John Steinbeck boat rusts in Anacortes
They chartered a 76-foot sardine boat called the Western Flyer. Over six weeks in 1940, they and a four-man crew chugged from Monterey, Calif., to the Mexican coast, where they caroused in waterfront bars, poked through tide pools, identified dozens of new species of sea life and collaborated on "Sea of Cortez," a pioneering work of ecology still read by budding ocean researchers.
Time has been less kind to the Western Flyer. The battered old tub, which has been called one of the most famous boats in American nonfiction, has sunk twice in the past six months and was still underwater off a dock in Anacortes as of two weeks ago. Even worse, to some Steinbeck fans, its owner wants to hoist it up, truck it nearly 1,000 miles and make it the centerpiece of a boutique hotel he's planning in downtown Salinas, Calif.
Gerry Kehoe, a developer who speaks with the lilting brogue of his native Ireland, says the boat would be a crucial attraction in a sluggish downtown already anchored by the National Steinbeck Center. The Western Flyer would float on an indoor moat, surrounded by an envisioned extension to Kehoe's vintage brick building. Couples would dine at tables on deck.
"It's anticipated that people would walk the couple of blocks from the museum to come see the boat, free of charge," he said, adding that tourists drawn to the Western Flyer would spend $15 million yearly at local businesses.
"It's an American treasure," he said. "It's Steinbeck's hometown. It's appropriate."
Kehoe's critics say it's crazy. Some cast the boat's misfortunes as only a little less tragic than those of Steinbeck's Okies.
About 10 years ago, Kehoe planned three 14-story towers in downtown Salinas that would have included a hotel and 500 condominiums. It went nowhere, he said, because banks were reluctant to finance upscale development in a "tertiary market."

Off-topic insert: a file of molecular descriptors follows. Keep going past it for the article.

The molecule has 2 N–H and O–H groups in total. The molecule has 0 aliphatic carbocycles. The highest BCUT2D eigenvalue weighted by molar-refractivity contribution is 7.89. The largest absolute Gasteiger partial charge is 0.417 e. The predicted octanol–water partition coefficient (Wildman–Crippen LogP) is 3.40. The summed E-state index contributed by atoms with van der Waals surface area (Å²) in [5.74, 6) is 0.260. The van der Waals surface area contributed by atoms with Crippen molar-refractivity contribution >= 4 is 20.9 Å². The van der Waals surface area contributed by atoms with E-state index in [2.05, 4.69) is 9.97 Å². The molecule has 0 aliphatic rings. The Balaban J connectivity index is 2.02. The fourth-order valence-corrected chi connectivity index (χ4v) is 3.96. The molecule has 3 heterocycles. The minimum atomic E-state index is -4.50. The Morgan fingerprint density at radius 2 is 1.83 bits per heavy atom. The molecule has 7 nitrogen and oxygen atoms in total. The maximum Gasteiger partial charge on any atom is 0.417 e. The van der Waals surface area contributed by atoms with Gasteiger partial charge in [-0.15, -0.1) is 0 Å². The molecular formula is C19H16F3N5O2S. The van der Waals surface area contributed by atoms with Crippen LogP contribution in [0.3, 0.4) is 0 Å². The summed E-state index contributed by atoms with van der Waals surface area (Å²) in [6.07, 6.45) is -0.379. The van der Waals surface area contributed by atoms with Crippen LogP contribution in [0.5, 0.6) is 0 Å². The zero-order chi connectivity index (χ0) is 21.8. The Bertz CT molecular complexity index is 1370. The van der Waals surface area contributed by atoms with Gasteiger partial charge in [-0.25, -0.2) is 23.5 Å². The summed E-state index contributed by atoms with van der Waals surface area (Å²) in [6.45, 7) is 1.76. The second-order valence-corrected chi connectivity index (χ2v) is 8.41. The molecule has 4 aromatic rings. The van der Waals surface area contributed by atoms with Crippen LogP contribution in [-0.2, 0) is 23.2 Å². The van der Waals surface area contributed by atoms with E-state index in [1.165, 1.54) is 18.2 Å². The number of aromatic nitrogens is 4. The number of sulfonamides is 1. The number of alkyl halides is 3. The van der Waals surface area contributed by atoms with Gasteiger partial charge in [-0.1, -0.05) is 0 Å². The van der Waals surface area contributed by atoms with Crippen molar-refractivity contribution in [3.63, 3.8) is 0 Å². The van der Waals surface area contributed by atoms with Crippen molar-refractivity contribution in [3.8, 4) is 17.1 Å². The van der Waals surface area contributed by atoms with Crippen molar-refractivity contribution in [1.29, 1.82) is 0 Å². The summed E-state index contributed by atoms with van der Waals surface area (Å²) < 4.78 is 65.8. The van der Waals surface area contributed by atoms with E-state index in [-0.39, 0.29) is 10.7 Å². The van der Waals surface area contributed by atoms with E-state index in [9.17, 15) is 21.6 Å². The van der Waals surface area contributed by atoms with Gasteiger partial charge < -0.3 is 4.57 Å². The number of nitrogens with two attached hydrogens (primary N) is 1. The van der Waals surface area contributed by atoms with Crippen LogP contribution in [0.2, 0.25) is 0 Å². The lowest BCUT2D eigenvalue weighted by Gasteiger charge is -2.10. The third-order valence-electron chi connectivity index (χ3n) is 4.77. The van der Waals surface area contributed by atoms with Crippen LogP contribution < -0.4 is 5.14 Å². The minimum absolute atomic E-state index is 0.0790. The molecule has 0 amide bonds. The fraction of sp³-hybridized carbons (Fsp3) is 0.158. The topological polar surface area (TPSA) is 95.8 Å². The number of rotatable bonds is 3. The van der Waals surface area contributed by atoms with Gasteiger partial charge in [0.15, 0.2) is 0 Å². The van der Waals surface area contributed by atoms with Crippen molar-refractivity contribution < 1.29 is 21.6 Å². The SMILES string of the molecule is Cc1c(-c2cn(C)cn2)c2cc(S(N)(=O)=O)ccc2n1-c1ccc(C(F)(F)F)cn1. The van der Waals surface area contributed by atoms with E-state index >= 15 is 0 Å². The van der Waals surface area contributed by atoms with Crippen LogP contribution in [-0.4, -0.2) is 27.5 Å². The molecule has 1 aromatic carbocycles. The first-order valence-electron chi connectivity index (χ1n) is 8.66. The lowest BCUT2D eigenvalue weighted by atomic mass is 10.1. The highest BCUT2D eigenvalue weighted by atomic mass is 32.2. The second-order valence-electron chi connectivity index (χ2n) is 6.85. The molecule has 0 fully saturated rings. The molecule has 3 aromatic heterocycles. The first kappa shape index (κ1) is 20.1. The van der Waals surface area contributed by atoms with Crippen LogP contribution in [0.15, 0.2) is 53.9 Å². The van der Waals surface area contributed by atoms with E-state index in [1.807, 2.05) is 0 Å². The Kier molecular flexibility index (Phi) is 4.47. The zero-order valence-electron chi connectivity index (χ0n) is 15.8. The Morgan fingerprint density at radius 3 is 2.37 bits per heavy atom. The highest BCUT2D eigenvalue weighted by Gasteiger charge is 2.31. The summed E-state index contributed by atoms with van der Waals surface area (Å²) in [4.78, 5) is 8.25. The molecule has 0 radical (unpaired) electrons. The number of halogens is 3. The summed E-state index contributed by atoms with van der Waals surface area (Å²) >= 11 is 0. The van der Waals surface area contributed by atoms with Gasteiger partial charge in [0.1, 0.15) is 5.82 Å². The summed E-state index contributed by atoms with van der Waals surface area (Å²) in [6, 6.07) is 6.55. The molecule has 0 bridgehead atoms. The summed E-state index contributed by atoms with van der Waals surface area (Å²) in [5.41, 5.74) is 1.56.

"We gallantly failed," he said. "We make no bones about it."
Whether the long-retired Western Flyer will fare any better is an open question.
Years ago, it was renamed Gemini and cruised for salmon in the immense swells of the Bering Sea. Now some experts wonder whether it can face the rigors of a road trip.
"Moving it by truck could put stresses on it that it might not be able to take," said Allen Petrich, a maritime historian whose grandfather owned the Washington shipyard that built the Western Flyer in 1937.
In 1940, nobody in Monterey's then-vast fishing fleet wanted to rent Steinbeck or Ricketts a boat. Ricketts was an eccentric who predicted -- correctly -- that overfishing would kill the sardine business. Steinbeck was famous, but books such as "The Grapes of Wrath" were banned in Salinas.
"He was kind of at war with the class structure there," said Kevin Bailey, a retired fisheries biologist in Seattle who grew up in Salinas and is writing a book about the Western Flyer. "I remember my parents accusing him of every bad thing you can think of."
While Monterey's seafront and Cannery Row today are all-Steinbeck-all-the-time, the tight-knit sardine community didn't know what to make of him or Ricketts in 1940.
"They didn't even listen to us," Steinbeck later wrote, "because they couldn't quite believe we existed. We were obviously ridiculous."
At 600-odd pages, "Sea of Cortez: A Leisurely Journal of Travel and Research" didn't make much of a stir when it was published. Some reviews appeared on Dec. 7, 1941, a day when Americans weren't focused on marine invertebrates. It was Steinbeck's favorite among his nonfiction works and is in many ways a tribute to the scientist he wished he was. (In 1951, Steinbeck republished the narrative portion of "Sea of Cortez" as "The Log from the Sea of Cortez.")
"We sat on a crate of oranges," he wrote, "and thought what good men most biologists are, the tenors of the scientific world -- temperamental, moody, lecherous, loud-laughing, and healthy."
Ricketts, the model for Doc in Steinbeck's "Cannery Row" and "Sweet Thursday," died in 1948 after his car collided with a train.
Steinbeck and Carol split up shortly after their trip. In 1968, he died of a heart attack in New York City.
If he were alive today, the prospect of the Western Flyer bobbing in the lobby of a hotel 10 miles from the sea probably would not be a source of outrage, said Susan Shillinglaw, director of the Center for Steinbeck Studies at San Jose State University.
"He wasn't opposed to change," she said. "It would probably amuse him."
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